MANCHESTER - Charitable gaming in New Hampshire is low stakes with few frills.
"I explain to some people when they get excited here, we're not on TV. We're not going to win a million dollars," player Eric Charette said during a break from a poker tournament at the ManchVegas Poker Room. "If you're here trying to grind out your rent, then you shouldn't be playing."
Jamie Timbas is a partner in the Granite State Poker Alliance LLC. Timbas' business runs the "ManchVegas" rooms on South Willow Street and another operation in Keene. He estimated about 50 different charities are waiting to get in on the action between the two venues.
That doesn't mean anybody can scrape together a fundraiser and try to partner with a business such as Timbas' in the name of "charity." An organization's nonprofit status must be obtained through the New Hampshire Attorney General's Office of Charitable Trusts, and the charity must then find an available calendar date with one of the professional operators that have met the licensing requirements of the New Hampshire Racing and Gaming Commission.
In addition, venue employees must be licensed, which means submitting to a background check; the tables must be under video surveillance; and careful records must be kept documenting the money coming in and out the door.
"They keep a very thorough watch on it all," Timbas said.
A bulletin board outside the manager's office at ManchVegas displays the various licenses required to run such an operation in the Granite State. Also on display are separate booklets - the New Hampshire Rules on Games of Chance and another titled New Hampshire Law on Games of Chance. Both are required to be on display should any patron care to review.
Timbas said there is also a players' manual available listing the rules of every game the house offers. And if anything of the required documentation is missing when the state shows up for a random inspection, Timbas could lose his license.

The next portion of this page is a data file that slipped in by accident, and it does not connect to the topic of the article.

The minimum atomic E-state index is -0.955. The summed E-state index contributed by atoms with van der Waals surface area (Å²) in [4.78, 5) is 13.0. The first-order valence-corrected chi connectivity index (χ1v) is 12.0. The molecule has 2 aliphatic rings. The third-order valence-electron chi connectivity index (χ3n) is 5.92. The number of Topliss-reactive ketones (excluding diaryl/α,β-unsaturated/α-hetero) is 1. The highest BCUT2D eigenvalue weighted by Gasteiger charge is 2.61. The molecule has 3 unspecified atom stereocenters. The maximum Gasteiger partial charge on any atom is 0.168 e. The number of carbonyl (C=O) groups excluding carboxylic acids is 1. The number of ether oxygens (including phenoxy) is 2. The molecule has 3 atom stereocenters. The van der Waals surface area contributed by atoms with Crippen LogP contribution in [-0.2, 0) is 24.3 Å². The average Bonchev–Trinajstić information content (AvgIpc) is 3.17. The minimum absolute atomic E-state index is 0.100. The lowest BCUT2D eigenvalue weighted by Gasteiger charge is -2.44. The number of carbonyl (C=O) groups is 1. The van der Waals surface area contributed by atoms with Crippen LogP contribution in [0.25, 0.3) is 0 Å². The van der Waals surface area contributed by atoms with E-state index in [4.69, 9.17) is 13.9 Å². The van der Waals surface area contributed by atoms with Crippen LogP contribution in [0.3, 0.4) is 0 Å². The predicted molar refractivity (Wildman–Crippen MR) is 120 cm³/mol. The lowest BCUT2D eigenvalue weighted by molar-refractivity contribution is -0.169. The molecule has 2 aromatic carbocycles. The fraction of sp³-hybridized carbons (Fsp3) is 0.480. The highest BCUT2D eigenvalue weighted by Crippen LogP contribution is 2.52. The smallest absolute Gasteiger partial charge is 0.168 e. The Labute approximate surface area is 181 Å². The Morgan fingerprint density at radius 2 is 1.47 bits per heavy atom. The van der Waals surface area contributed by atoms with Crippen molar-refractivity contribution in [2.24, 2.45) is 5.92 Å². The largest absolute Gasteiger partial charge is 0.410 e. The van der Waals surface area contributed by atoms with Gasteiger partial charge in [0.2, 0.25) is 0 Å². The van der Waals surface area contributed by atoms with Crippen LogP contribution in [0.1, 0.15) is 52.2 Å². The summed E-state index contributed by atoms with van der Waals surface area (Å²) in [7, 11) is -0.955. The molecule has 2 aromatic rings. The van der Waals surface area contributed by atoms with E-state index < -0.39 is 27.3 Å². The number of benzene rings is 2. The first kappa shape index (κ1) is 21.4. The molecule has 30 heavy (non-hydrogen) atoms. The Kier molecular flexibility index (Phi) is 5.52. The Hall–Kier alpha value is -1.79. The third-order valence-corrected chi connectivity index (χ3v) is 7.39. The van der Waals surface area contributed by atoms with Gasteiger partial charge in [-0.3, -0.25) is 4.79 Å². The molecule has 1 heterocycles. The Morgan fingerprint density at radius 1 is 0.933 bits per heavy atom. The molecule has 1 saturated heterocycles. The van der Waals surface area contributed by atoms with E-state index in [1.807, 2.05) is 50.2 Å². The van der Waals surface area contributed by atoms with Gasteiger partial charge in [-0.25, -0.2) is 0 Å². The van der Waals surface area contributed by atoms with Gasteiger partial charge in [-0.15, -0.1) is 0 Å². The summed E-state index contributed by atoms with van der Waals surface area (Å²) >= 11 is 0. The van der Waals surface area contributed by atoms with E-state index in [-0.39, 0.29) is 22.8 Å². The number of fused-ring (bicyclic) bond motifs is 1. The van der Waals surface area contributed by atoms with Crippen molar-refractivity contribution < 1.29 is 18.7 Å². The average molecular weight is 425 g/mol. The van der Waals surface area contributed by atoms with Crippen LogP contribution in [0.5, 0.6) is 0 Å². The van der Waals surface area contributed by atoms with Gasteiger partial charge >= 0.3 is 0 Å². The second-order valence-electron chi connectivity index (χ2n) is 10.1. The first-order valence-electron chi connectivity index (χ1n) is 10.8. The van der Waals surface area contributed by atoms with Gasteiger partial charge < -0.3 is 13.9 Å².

The maximum bet for table games such as blackjack and roulette is $4. Tournaments are a much bigger draw with a higher reward.
Chips in tournament games such as Texas Hold-Em have no intrinsic value. They essentially serve as a score-keeping device to award prizes to the top finishers.
Players buy in for the right to play a particular game and receive an established number of chips.
If they lose all of their chips, they can buy more at costs that vary according to how long the game has been running at the time of the "re-buy." All money spent buying chips during the game, both original buy-in and the re-buys, goes into the same pot.
The state gets its cut first, 3 percent of the amount wagered. The remainder is split three ways, with players, the game operator and eligible charities receiving a share.
Each facility sets its own prize schedule and can allocate up to 80 percent of the money in the pot for player prizes.
At the ManchVegas Poker Room in Manchester, for example, prizes in tournament games are based on how many people play. Ten percent of the players win, the rest lose.
About halfway through the game, buy-ins are stopped and the house counts up the money that has been wagered. ManchVegas designates 75 percent of this total wagered for prizes,
As play continues, players are ranked in the order in which they are eliminated. The last 10 percent remaining in the game win prizes, with the final player standing receiving the most money.
In a 40-player game, for example, the last four players in the game, representing the top 10 percent, are paid. The winner receives 45 percent of the prize pool. The last player eliminated finishes second and gets 25 percent. The third- and fourth-place finishers receive 18 and 12 percent of the pot.
Payout percentages vary depending on the number of players in the game, since 10 percent the total number of players are eligible for prizes. State rules require the prize percentages and policies to be posted.
As another example, say 10 people are playing. If they each buy $100 in chips, that would be a total of $1,000. The state would take 3 percent of that, or $30.
That would leave $970. The law says you cannot payout more than 80 percent in prizes. In this example, that would be $776 in prize money to be distributed. Continuing with that math: $1,000 less $30 (state) less $776 (prizes), that leaves a net of $194, of which the charity would get 35 percent, or $67.90, and the game operator would get the remainder, $126.10.
And the amount a player can spend to hold 'em is also set by the state at $250 .
The players joining Charette at the table were familiar with the latest efforts at the State House to allow a large-scale casino or two to set up shop in New Hampshire.
Lisa Gravel of Manchester, who said she plays probably twice a week, said the state's charity-based format works well to keep the jackpots high enough to draw players and low enough to not break many budgets.
"It's not like they're going to win $10,000 or something crazy like that. It's entertainment," she said. "I would hate to see that affect rooms like this."